Event this week
Anna Rajala from the University of Brighton presents the second in our monthly Critical Physiotherapy Course events next week. Here are the details.
Title: What’s “critical” about critical physiotherapy? Max Horkheimer and the idea of critical theory.
Date and time: Mar 21, 20:00 GMT
|Location||Local Time||Time Zone||UTC Offset|
|Berlin (Germany – Berlin)||Thursday, 21 March 2019 at 9:00:00 p.m.||CET||UTC+1 hour|
|Toronto (Canada – Ontario)||Thursday, 21 March 2019 at 4:00:00 p.m.||EDT||UTC-4 hours|
|Athens (Greece)||Thursday, 21 March 2019 at 10:00:00 p.m.||EET||UTC+2 hours|
|Perth (Australia – Western Australia)||Friday, 22 March 2019 at 4:00:00 a.m.||AWST||UTC+8 hours|
|Tokyo (Japan)||Friday, 22 March 2019 at 5:00:00 a.m.||JST||UTC+9 hours|
|Corresponding UTC (GMT)||Thursday, 21 March 2019 at 20:00:00|
Link to join Zoom Meeting: https://aut.zoom.us/j/113659733
Max Horkheimer, a German philosopher and sociologist, had a great influence on the Frankfurt School of critical theory. He was the director of the Institute für Sozialforschung (Institute for Social Research) in Frankfurt and his writings from the early years of his directorship in the 1930s have had a lasting impact on both his contemporaries and later generations of social thinkers. In this presentation, I introduce some of these early writings and re-interpret them in the context of physiotherapy.
Horkheimer’s early work was guided by the idea that social philosophy ought to address, interpret and re-interpret the real social world. On the one hand, he criticised philosophy that glossed over real human suffering, but he was also critical of positivism for focusing on brute facts whilst ignoring the kinds of social change that might alleviate suffering. His interdisciplinary programme for theory and research sought to find a critical niche between philosophy and empirical sciences. His belief was that philosophy ought to address the objective truth of society through empirical research and rigorous philosophising, whilst also acknowledging that research is always mediated by the particular social and historical moment in which it is conducted.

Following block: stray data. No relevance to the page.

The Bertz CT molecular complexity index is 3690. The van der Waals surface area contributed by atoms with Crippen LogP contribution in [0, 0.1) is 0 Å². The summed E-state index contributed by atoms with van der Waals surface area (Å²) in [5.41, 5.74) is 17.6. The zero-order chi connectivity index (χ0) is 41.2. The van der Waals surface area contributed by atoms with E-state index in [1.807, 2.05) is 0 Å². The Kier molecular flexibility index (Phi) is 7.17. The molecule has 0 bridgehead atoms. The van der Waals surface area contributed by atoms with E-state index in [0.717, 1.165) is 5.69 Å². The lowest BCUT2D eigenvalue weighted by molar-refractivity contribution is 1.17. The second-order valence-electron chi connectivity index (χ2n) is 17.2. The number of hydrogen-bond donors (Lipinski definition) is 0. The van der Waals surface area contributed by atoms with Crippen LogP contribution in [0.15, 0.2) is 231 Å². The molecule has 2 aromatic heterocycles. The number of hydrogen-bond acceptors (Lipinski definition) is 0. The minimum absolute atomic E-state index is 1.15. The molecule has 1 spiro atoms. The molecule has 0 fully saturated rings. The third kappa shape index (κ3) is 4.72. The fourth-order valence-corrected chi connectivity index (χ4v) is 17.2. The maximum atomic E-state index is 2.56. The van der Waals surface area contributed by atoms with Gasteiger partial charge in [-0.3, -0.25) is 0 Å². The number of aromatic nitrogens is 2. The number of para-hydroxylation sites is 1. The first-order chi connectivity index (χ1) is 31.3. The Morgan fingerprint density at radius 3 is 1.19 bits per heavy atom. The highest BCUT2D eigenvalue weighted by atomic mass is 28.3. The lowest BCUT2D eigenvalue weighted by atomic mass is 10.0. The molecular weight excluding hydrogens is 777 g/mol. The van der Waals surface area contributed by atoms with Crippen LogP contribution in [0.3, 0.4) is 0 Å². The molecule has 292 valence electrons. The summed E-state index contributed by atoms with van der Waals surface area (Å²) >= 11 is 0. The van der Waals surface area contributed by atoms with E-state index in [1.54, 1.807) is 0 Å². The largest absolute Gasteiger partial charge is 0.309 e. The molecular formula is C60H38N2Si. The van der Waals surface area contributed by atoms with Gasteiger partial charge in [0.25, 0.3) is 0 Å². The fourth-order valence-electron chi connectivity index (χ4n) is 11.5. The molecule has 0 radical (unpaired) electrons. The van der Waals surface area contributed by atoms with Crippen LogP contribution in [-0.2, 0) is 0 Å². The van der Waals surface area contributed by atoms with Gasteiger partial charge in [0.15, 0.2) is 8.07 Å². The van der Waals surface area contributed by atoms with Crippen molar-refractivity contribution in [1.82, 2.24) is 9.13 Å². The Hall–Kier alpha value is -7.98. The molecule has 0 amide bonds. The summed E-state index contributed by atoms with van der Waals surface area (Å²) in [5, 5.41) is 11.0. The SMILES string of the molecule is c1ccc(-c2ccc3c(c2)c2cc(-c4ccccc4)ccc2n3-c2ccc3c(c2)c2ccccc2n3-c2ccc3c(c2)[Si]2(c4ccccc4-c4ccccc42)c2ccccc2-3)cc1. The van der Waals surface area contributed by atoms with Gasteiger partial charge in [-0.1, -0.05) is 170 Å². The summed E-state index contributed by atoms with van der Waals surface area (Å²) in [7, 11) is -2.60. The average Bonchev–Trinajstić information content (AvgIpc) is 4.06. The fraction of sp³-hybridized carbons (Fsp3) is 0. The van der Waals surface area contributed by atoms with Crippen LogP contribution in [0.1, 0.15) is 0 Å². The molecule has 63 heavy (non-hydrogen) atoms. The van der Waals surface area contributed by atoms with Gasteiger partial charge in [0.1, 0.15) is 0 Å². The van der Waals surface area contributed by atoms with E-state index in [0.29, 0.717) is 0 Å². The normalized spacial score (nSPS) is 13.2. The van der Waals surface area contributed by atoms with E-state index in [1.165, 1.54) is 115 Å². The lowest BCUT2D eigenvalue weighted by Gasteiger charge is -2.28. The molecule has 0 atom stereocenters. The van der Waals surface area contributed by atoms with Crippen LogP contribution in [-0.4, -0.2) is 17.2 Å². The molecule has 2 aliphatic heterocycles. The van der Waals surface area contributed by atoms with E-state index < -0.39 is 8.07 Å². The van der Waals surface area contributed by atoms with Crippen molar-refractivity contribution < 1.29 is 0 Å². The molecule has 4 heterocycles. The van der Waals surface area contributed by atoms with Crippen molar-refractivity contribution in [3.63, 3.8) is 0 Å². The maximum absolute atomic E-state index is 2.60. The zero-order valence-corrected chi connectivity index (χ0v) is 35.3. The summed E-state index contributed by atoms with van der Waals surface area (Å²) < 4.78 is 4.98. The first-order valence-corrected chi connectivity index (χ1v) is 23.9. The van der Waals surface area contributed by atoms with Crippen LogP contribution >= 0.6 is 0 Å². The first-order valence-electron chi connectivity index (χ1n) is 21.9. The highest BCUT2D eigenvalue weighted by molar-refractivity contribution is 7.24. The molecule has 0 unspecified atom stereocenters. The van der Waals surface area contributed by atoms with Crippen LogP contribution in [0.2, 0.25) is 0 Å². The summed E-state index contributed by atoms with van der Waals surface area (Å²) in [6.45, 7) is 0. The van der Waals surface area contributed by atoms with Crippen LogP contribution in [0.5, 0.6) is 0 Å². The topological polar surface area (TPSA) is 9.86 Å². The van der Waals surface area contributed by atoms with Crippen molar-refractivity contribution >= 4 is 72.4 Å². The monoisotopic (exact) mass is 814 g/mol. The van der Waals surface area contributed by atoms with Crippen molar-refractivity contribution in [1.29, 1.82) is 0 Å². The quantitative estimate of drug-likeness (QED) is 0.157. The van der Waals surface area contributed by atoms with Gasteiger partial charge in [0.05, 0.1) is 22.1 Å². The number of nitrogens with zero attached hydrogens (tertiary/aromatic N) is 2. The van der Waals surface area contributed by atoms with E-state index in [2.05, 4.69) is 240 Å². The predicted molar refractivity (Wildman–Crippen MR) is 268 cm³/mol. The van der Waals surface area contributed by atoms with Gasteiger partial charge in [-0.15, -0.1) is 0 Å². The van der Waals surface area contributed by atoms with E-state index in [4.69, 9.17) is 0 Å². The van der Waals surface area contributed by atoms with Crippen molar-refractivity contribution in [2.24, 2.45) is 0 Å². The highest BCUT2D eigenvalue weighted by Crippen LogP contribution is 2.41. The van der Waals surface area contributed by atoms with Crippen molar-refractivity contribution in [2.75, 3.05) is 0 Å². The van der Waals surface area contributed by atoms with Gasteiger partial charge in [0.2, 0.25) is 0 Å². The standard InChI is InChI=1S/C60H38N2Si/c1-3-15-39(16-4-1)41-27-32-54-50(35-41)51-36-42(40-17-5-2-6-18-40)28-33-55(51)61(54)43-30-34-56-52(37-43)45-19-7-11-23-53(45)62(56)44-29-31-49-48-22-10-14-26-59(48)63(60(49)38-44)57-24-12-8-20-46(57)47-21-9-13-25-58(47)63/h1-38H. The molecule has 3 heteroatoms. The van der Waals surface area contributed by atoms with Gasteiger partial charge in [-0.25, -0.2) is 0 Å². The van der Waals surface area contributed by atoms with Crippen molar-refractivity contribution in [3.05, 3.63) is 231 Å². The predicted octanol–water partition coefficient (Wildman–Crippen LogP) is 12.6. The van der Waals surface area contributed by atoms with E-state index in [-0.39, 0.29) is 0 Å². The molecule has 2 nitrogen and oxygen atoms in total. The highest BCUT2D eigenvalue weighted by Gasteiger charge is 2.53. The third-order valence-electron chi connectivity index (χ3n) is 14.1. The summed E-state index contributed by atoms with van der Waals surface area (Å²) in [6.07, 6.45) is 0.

Rethinking Horkheimer’s early critical theory for critical physiotherapy studies raises questions that address the gap between philosophy and empirical research, or theory and practice. How might critical theoretical work help clinicians or empirical scientists in practice? Can empirical research take the philosophical question of subjectivity seriously, especially if all research is mediated rather than purely objective? Horkheimer might answer that critical physiotherapy calls for greater interdisciplinary cooperation that excels in both in social philosophy and empirical research. This would require that both critical and traditional physiotherapy move beyond the gap between theory and practice. This, I argue, is one of the greatest challenges for critical physiotherapy in future.
Stanford Encyclopedia of Philosophy:
Horkheimer on critical theory: https://youtu.be/OBaY09Qi-w0
Esther Leslie on culture industry: https://youtu.be/KpUeG9-7KvY
Primary and secondary reading:
Abromeit, John. 2011. Max Horkheimer and the Foundations of the Frankfurt School. Cambridge: Cambridge University Press.
Adorno, Theodor W., and Max Horkheimer. 2011. Towards a New Manifesto. London: Verso.
Horkheimer, Max. 1982. Critical Theory: Selected Essays. New York: Continuum.
Horkheimer, Max, Theodor W. Adorno. 2002. Dialectic of Enlightenment: Philosophical Fragments. Stanford: Stanford University Press.
Jay, Martin. 1996. The Dialectical Imagination: A History of the Frankfurt school and the Institute of Social Research, 1923-1950. Berkeley: University of California Press.
What does “critique” mean in philosophy and for Horkheimer? Does this have any implications for physiotherapy?
What kinds of gaps there are between theory and practice in physiotherapy?
What are the barriers for proper integration of theory and practice, both in clinical practice and in research?